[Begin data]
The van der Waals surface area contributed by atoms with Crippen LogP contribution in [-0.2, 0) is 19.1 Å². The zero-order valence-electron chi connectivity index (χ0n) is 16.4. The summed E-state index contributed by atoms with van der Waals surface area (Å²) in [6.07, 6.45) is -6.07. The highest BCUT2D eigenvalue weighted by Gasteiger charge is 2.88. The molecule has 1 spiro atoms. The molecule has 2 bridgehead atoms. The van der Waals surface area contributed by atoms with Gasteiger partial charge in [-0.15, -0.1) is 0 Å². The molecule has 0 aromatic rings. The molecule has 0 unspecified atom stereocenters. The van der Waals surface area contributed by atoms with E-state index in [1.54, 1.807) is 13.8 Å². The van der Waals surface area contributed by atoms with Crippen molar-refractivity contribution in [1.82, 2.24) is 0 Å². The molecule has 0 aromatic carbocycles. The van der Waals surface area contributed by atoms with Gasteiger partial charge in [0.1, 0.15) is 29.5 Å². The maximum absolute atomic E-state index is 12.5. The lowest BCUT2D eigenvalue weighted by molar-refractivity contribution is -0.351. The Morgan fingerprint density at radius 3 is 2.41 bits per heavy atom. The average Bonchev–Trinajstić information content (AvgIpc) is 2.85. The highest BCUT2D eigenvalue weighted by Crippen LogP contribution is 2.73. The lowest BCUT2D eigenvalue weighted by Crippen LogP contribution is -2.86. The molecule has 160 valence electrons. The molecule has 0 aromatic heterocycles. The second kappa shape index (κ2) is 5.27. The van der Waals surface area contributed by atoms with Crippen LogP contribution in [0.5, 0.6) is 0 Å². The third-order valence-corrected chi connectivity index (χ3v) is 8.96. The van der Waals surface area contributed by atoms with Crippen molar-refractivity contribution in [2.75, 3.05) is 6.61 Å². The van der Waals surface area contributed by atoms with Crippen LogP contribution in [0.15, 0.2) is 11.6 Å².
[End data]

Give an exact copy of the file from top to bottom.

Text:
The van der Waals surface area contributed by atoms with Crippen LogP contribution in [-0.2, 0) is 19.1 Å². The zero-order valence-electron chi connectivity index (χ0n) is 16.4. The summed E-state index contributed by atoms with van der Waals surface area (Å²) in [6.07, 6.45) is -6.07. The highest BCUT2D eigenvalue weighted by Gasteiger charge is 2.88. The molecule has 1 spiro atoms. The molecule has 2 bridgehead atoms. The van der Waals surface area contributed by atoms with Gasteiger partial charge in [-0.15, -0.1) is 0 Å². The molecule has 0 aromatic rings. The molecule has 0 unspecified atom stereocenters. The van der Waals surface area contributed by atoms with E-state index in [1.54, 1.807) is 13.8 Å². The van der Waals surface area contributed by atoms with Crippen molar-refractivity contribution in [1.82, 2.24) is 0 Å². The molecule has 0 aromatic carbocycles. The van der Waals surface area contributed by atoms with Gasteiger partial charge in [0.1, 0.15) is 29.5 Å². The maximum absolute atomic E-state index is 12.5. The lowest BCUT2D eigenvalue weighted by molar-refractivity contribution is -0.351. The Morgan fingerprint density at radius 3 is 2.41 bits per heavy atom. The average Bonchev–Trinajstić information content (AvgIpc) is 2.85. The highest BCUT2D eigenvalue weighted by Crippen LogP contribution is 2.73. The lowest BCUT2D eigenvalue weighted by Crippen LogP contribution is -2.86. The molecule has 160 valence electrons. The molecule has 0 aromatic heterocycles. The second kappa shape index (κ2) is 5.27. The van der Waals surface area contributed by atoms with Crippen LogP contribution in [0.5, 0.6) is 0 Å². The third-order valence-corrected chi connectivity index (χ3v) is 8.96. The van der Waals surface area contributed by atoms with Crippen molar-refractivity contribution in [2.75, 3.05) is 6.61 Å². The van der Waals surface area contributed by atoms with Crippen LogP contribution in [0.15, 0.2) is 11.6 Å².